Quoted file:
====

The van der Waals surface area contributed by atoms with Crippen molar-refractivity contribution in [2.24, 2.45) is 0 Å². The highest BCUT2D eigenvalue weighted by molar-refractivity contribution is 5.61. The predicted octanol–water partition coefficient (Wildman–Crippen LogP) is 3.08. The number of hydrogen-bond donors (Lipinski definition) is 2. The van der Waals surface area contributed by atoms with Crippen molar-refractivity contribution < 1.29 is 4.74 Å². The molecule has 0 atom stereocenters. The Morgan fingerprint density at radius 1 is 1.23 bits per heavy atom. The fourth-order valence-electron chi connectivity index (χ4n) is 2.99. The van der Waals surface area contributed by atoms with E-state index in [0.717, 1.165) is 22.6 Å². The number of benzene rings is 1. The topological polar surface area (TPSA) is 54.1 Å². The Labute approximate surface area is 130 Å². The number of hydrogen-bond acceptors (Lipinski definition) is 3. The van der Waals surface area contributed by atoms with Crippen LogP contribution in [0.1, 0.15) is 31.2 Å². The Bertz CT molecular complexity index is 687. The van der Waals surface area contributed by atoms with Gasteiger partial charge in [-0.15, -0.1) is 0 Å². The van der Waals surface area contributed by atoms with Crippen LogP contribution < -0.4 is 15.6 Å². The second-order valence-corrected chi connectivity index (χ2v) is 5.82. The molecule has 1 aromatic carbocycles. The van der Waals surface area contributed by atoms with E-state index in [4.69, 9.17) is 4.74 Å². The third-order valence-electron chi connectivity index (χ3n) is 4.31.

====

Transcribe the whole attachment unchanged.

The van der Waals surface area contributed by atoms with Crippen molar-refractivity contribution in [2.24, 2.45) is 0 Å². The highest BCUT2D eigenvalue weighted by molar-refractivity contribution is 5.61. The predicted octanol–water partition coefficient (Wildman–Crippen LogP) is 3.08. The number of hydrogen-bond donors (Lipinski definition) is 2. The van der Waals surface area contributed by atoms with Crippen molar-refractivity contribution < 1.29 is 4.74 Å². The molecule has 0 atom stereocenters. The Morgan fingerprint density at radius 1 is 1.23 bits per heavy atom. The fourth-order valence-electron chi connectivity index (χ4n) is 2.99. The van der Waals surface area contributed by atoms with E-state index in [0.717, 1.165) is 22.6 Å². The number of benzene rings is 1. The topological polar surface area (TPSA) is 54.1 Å². The Labute approximate surface area is 130 Å². The number of hydrogen-bond acceptors (Lipinski definition) is 3. The van der Waals surface area contributed by atoms with Crippen LogP contribution in [0.1, 0.15) is 31.2 Å². The Bertz CT molecular complexity index is 687. The van der Waals surface area contributed by atoms with Gasteiger partial charge in [-0.15, -0.1) is 0 Å². The van der Waals surface area contributed by atoms with Crippen LogP contribution < -0.4 is 15.6 Å². The second-order valence-corrected chi connectivity index (χ2v) is 5.82. The molecule has 1 aromatic carbocycles. The van der Waals surface area contributed by atoms with E-state index in [4.69, 9.17) is 4.74 Å². The third-order valence-electron chi connectivity index (χ3n) is 4.31.